My fourth book, Social Marketing to the Business Customer, came out this week. While the purpose of this post is ultimately to convince you to buy it, I hope to also impart some insight I gained from immersing myself in business-to-business social marketing for six months.
Co-author Eric Schwartzman and I wrote the book because we felt that B2B marketers were getting inadequate advice about how to apply social media constructs to their work. We’ve attended scores of conferences over the last few years and heard lots of wonderful stories about how to use everything from blogs to video games people play using servies like CSGO BOOSTING, to even sell blue jeans, potato chips and fine wine. Invariably, someone stands up and asks, “What does this mean to me as a B2B marketer?”
The response is usually something like, “Well, you can do this, too.” I used to take that answer at face value, but the more I thought about the unique characteristics of B2B buying decisions, the more it struck me as dodge. The fact is that much of what works in consumer markets would fail in B2B interactions. There are plenty of opportunities to apply social media tactics, but the context is different.
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As Eric and I began to dig into this topic, we put some thought into how B2B and B2C markets differ. We came up with six major areas of divergence, and we were surprised to realize how really different these two flavors of marketing are. Here are the six points we arrived at. I’m sure this list is not comprehensive, so leave a comment with your impressions.
1. Value-driven decision-making. Probably the most important distinction between business and consumer marketing is that nearly every buying decision a business makes is driven by the need to solve a problem, pursue an opportunity or make or company more efficient. There is no room for sex appeal, status, feeling good, tastes great or less filling. A lot of great consumer marketing campaigns sell at the gut level, but B2B buyers base their decisions upon facts and calculated value. If you don’t deliver that, you don’t get considered.
2. Group consensus. Most businesses are inherently conservative, and decision-makers seek validation from many sources, including analysts and their peers. Part of this is simple risk avoidance, but an equally important factor is that decisions made by a group are more likely to be supported by all of the members. The bigger the purchase, the more people are usually involved. Research by marketing Sherpa and TechWeb found that 41% of technology buying decisions involved 15 or more people in the process. These people typically come from many different areas of the organization, and each has different information needs.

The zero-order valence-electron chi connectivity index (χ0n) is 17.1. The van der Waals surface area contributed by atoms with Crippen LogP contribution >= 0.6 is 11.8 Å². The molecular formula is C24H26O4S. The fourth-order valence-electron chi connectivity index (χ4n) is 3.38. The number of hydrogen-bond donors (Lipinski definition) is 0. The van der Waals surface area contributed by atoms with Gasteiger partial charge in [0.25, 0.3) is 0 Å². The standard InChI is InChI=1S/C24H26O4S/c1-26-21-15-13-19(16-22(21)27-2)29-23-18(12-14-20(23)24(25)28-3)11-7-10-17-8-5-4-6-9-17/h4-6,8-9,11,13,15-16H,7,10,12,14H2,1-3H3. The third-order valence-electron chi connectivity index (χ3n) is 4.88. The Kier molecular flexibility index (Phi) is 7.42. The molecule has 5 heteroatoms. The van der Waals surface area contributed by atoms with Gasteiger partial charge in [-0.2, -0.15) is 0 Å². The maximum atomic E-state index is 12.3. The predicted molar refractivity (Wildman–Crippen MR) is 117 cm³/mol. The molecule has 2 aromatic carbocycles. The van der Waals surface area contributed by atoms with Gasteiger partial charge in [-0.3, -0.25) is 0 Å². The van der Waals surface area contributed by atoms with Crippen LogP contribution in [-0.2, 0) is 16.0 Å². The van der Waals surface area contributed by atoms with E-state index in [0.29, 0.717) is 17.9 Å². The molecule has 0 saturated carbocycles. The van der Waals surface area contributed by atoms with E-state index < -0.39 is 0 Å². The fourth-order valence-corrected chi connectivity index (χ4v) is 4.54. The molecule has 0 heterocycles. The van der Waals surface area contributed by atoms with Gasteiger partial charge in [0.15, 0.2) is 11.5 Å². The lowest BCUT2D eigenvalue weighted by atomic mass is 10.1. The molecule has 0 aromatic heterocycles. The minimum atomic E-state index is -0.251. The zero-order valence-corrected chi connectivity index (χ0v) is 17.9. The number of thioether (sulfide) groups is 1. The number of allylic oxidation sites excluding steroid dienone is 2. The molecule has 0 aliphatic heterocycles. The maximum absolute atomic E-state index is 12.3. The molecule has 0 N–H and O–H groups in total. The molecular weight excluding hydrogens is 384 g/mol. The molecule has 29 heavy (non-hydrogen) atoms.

3. “Bet the business” decisions. When Federal Express chooses a vendor of hybrid engines for 1,500 trucks or Ford installs a fleet of welding machines on its assembly lines, the decision has the potential to affect the company’s bottom line and its stock price. Even seemingly small decisions, like the choice of an e-mail marketing vendor, can have far-reaching implications if the supplier can’t deliver. Consumers almost never face issues of this magnitude.
4. Long-term relationships. Business executives buy companies as much as they do products. Most prefer to work with a small number of favored vendors who get a large share of their budget in exchange for high-quality service and “one throat to choke” accountability. Consumers make few choices that involve persistent relationships.
5. Knowledgeable buyers. B2B buyers don’t hesitate to bring experts into the decision-making process. These people may have years of in-depth technical experience, certifications and degrees. They want to talk to the people who build the products they are considering, ask detailed questions and gain confidence that the company is a worthy long-term partner. In contrast, consumers may study up for a bit before buying a car or refrigerator, but they rarely bring people with Ph.D.’s into the process.
6. Intense need for information. A B2B decision usually requires information from a lot of sources about a lot of topics. The CFO, head of manufacturing and CIO all have different questions, and all need to be satisfied. The business buyer’s appetite for information also doesn’t end with the sale (see item 4). Users of call routing or process management systems, for example, may spend days or weeks in continuing education classes or at conferences to keep up with new developments. There is virtually no parallel for this in consumer markets.
For these and other reasons it’s shortsighted to tell a B2B marketer to apply the tactics used to sell blue jeans to the task of selling aircraft engines or sales force automation software. The same tools can be applied – and we devote 250 pages to explaining how – but the tools that B2B marketers differ in some pretty basic ways from those liked by their B2C counterparts. We found some wonderful case studies, lots of innovative people and even some very clever campaigns.
So here’s the promotional message: Buy it! Read it! Post your review on Amazon or tell us what you think here or on our Facebook page. If you’re a B2B marketer, this book is for you. Let us know if we hit the mark.